Indian mining magnate Anil Agarwal is having a tough time giving away a billion dollars. He’s pledged $1 billion to start a university along the shores of the Bay of Bengal in eastern India’s Orissa state. The grand plan for a 6,000-acre campus looks to Stanford University in California for inspiration. Leading academics would be poached from every corner of the globe. Research centers in bio- and nanotechnology, crop genetics and alternative energy would produce important work. His ultimate dream: When every building is completed and every classroom filled, 100,000 students will be enrolled, making it one of the largest universities in the world on a single campus. A more realistic goal is 10,000 students in the first eight years and double that in the next four. Ground-breaking is expected this month.
No one doubts that India needs more universities. And this would be the country’s most comprehensive, with medical, engineering and business schools all on one campus. But Agarwal’s plan is under attack on all sides. Critics say there is too much secrecy surrounding the land purchases, and they don’t understand why he needs so much land. They point to 18 villages that are in the way–7 will be displaced completely–and water supplies that will be depleted. In November a mob armed with sticks broke up a prayer service to start construction on a highway to the campus, attacked the attendees and damaged some of the construction equipment. The protests have set back the project by two and a half years. What’s more, government approvals have either already expired or been held up.
At the same time Agarwal’s company, Vedanta Resources, is under fire for its mining operation 250 miles away on the other side of Orissa. Its attempt to mine bauxite will destroy the ecology there and force out a tribal community, environmentalists claim. In January tribal members formed a 10-mile human chain in protest. Given all this, even the four academics planning the university are wary of becoming too deeply involved in the project until a clear line is drawn between the university and the company. Agarwal is in complete agreement, but the legislation to formalize that is being held up.
Agarwal, 55, built his fortune through London-listed Vedanta, which operates in India, Australia and Zambia, and mines copper, aluminum, zinc and iron ore. He owns 55% of the company and with the crash in commodity prices, he has seen his net worth plunge from $7.4 billion in November 2007 to $2.4 billion last November. He hasn’t wavered in his philanthropic commitment, though. He still says he will donate 75% of his wealth to the Anil Agarwal Foundation, and the money for the university will come from this. He’s already transferred $250 million to the foundation for the project, but won’t say how much he’s spent on the land and the other costs so far.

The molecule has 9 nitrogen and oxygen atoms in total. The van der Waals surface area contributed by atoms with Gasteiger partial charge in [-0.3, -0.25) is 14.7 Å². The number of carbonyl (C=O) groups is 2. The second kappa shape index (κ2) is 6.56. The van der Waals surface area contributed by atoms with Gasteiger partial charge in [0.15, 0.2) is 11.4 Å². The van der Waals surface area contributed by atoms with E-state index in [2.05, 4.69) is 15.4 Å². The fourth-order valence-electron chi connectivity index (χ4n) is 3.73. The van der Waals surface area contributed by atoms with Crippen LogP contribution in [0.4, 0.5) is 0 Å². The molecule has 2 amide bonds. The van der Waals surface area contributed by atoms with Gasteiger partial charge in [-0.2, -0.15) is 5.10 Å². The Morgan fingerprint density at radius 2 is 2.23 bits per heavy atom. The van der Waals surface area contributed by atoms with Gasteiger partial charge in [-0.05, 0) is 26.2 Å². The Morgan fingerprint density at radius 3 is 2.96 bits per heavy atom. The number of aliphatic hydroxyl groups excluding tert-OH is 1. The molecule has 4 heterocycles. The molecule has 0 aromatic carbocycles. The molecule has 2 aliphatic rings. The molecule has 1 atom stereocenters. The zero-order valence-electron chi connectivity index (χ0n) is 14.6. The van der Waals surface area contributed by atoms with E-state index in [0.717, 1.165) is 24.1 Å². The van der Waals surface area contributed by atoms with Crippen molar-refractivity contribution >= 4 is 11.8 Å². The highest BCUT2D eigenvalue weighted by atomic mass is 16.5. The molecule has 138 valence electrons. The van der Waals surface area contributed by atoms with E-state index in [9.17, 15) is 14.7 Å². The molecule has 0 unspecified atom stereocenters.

Agarwal’s pet cause has always been education, though he didn’t make it to college himself. He credits his father, Dwarka Prasad Agarwal, with the idea of building a university. "My father [who didn’t go to college either] reads a lot," he says. "He told me that great higher education was fundamental to where the U.S. is today. It had the vision, and it created a mass [higher] education system. Because of that it’s produced the best politicians, huge liberal arts programs, best medical research. I always felt that India should have that."
… For the brainstorming session on an engineering school, for instance, he pulled in participants from the National Science Foundation, ucla, Stanford, Princeton, the University of Illinois at Urbana-Champaign and other places. For the session on a business school, participants came from Oxford, Wharton, the Indian Institute of Management, Insead and Nanyang in Singapore. Most of them were of Indian origin.
Agarwal hired Ayers Saint Gross, a Baltimore, Maryland specialist in campus architecture, to design the university, and he wants to move ahead at full speed. But the Indian bureaucracy and the mass protests, sometimes violent, that appear whenever a big project is proposed–such as recent plans to build a Tata car plant in West Bengal and a Posco steel plant in Orissa–have slowed him down. He wanted 10,000 acres, but he had to scale that down to 6,000 and has been able to purchase only 3,900 so far. The acquisition of so much land is a lightning rod for criticism in the region. Some 18 villages will be affected and at least 450 people must be relocated, says the foundation. Agarwal, on the other hand, cites Stanford, which is spread over 8,180 acres.
… Mehta and his academic colleagues are well aware of the controversies surrounding their benefactor. "It’s crucial for the success of the university that there’s a clear separation from the company," he says. "It’s a project in its own right and not a commercial project, and it shouldn’t be used to compensate for other activities of Vedanta. That’s what makes this genuinely philanthropic: if he just hands over this grant and is not expecting any return on this."
Shah agrees. "You’ve got someone who’s genuinely putting down his own resources," he says. "To not support that because I have ideological issues that are unrelated, to me seems to be hypocritical. The history of universities is such. Duke [in the U.S.] was built with tobacco money; this university is as genuine a philanthropic project."